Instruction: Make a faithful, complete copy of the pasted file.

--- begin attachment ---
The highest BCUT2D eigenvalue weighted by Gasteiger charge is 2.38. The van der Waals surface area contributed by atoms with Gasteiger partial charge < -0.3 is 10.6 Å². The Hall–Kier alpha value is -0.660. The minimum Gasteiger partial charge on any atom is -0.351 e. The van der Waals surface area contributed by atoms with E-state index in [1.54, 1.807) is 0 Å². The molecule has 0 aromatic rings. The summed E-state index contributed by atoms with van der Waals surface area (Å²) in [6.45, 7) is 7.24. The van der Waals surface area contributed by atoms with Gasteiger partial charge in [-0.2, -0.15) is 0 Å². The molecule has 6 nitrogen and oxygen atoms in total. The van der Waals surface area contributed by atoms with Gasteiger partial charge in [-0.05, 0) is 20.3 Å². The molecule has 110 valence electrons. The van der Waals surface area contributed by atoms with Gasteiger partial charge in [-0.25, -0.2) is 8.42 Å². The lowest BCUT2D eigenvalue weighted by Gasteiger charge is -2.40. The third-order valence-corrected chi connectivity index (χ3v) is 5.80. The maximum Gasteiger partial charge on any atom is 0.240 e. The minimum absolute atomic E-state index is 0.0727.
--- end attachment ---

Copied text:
The highest BCUT2D eigenvalue weighted by Gasteiger charge is 2.38. The van der Waals surface area contributed by atoms with Gasteiger partial charge < -0.3 is 10.6 Å². The Hall–Kier alpha value is -0.660. The minimum Gasteiger partial charge on any atom is -0.351 e. The van der Waals surface area contributed by atoms with E-state index in [1.54, 1.807) is 0 Å². The molecule has 0 aromatic rings. The summed E-state index contributed by atoms with van der Waals surface area (Å²) in [6.45, 7) is 7.24. The van der Waals surface area contributed by atoms with Gasteiger partial charge in [-0.2, -0.15) is 0 Å². The molecule has 6 nitrogen and oxygen atoms in total. The van der Waals surface area contributed by atoms with Gasteiger partial charge in [-0.05, 0) is 20.3 Å². The molecule has 110 valence electrons. The van der Waals surface area contributed by atoms with Gasteiger partial charge in [-0.25, -0.2) is 8.42 Å². The lowest BCUT2D eigenvalue weighted by Gasteiger charge is -2.40. The third-order valence-corrected chi connectivity index (χ3v) is 5.80. The maximum Gasteiger partial charge on any atom is 0.240 e. The minimum absolute atomic E-state index is 0.0727.